The old adage “you are what you eat,” may be better phrased as “your sleep relates to what you eat.” An individual’s body composition and caloric intake can influence time spent in specific sleep stages, according to results of a new study (abstract 0088) from researchers at the Perelman School of Medicine at the University of Pennsylvania that will be presented at SLEEP 2016, the 30th annual meeting of the Associated Professional Sleep Societies LLC.
In the study, 36 healthy adults experienced two consecutive nights of 10 hours in bed per night at the Hospital of the University of Pennsylvania. Polysomnography- which records physiological changes that occur during sleep - was recorded on the second night. Body composition and resting energy expenditure were assessed on the morning following the first night of sleep. Food/drink intake was measured each day.
The Penn team found that body mass index (BMI), body fat percentage and resting energy expenditure were not significant predictors of sleep stage duration, but that overweight adults exhibited a higher percentage of time spent in the rapid-eye movement (REM) stage of sleep - when dreams typically occur and characterized by faster heart rate and breathing and less restorative sleep than in non-REM stages - than normal-weight adults.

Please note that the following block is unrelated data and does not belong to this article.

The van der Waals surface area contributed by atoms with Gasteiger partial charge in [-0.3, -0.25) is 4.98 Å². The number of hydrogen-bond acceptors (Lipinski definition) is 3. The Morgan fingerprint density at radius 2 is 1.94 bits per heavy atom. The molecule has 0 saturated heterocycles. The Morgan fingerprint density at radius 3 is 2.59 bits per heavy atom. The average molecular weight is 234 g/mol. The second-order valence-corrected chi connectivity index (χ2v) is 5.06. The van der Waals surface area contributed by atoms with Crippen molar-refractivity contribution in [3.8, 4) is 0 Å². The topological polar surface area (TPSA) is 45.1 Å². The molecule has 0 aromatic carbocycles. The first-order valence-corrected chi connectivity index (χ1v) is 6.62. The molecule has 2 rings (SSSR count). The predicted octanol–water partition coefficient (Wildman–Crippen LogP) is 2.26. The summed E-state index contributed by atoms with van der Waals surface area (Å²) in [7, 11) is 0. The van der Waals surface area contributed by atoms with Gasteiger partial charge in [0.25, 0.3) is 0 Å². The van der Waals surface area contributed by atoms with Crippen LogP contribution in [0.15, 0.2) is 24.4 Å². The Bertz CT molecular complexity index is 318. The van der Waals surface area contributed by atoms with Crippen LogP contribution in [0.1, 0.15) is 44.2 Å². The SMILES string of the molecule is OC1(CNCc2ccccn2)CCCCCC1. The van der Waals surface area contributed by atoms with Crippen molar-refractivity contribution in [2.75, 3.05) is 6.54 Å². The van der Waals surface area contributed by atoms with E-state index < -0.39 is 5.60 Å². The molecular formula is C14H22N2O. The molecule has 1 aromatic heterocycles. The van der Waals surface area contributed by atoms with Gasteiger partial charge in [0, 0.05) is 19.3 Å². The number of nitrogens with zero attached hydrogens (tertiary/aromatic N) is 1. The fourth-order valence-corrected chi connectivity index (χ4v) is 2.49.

The group also found that increased protein intake predicted less stage 2 sleep - the period when a person’s heart rate and breathing are relatively normal and his/her body temperature lowers slightly - and predicted more REM sleep.
“In a culture of increasing pressure to sacrifice sleep to maintain productivity, this research adds to the body of knowledge on how lifestyle behaviors may influence the quality of our sleep” said Andrea M. Spaeth, PhD, postdoctoral fellow and lead author on the study.
Much of this body of knowledge resulted from the same researchers. A 2013 study from the Penn team found that those with late bedtimes and chronic sleep restriction may be more susceptible to weight gain due to the increased consumption of calories during late-night hours. A 2015 study from the group found that eating less late at night may help curb the concentration and alertness deficits that accompany sleep deprivation.
Future research is needed to study whether changing protein intake alters REM sleep duration and to find the biological mechanisms behind this relationship.
Co-authors on the study include David F. Dinges, PhD, and Namni Goel, PhD.
The work was supported by the National Institutes of Health (R01 NR004281, F31 AG044102; and CTRC UL1RR024134), and Department of the Navy, Office of Naval Research (Award No. N00014-11-1-0361).
University of Pennsylvania School of Medicine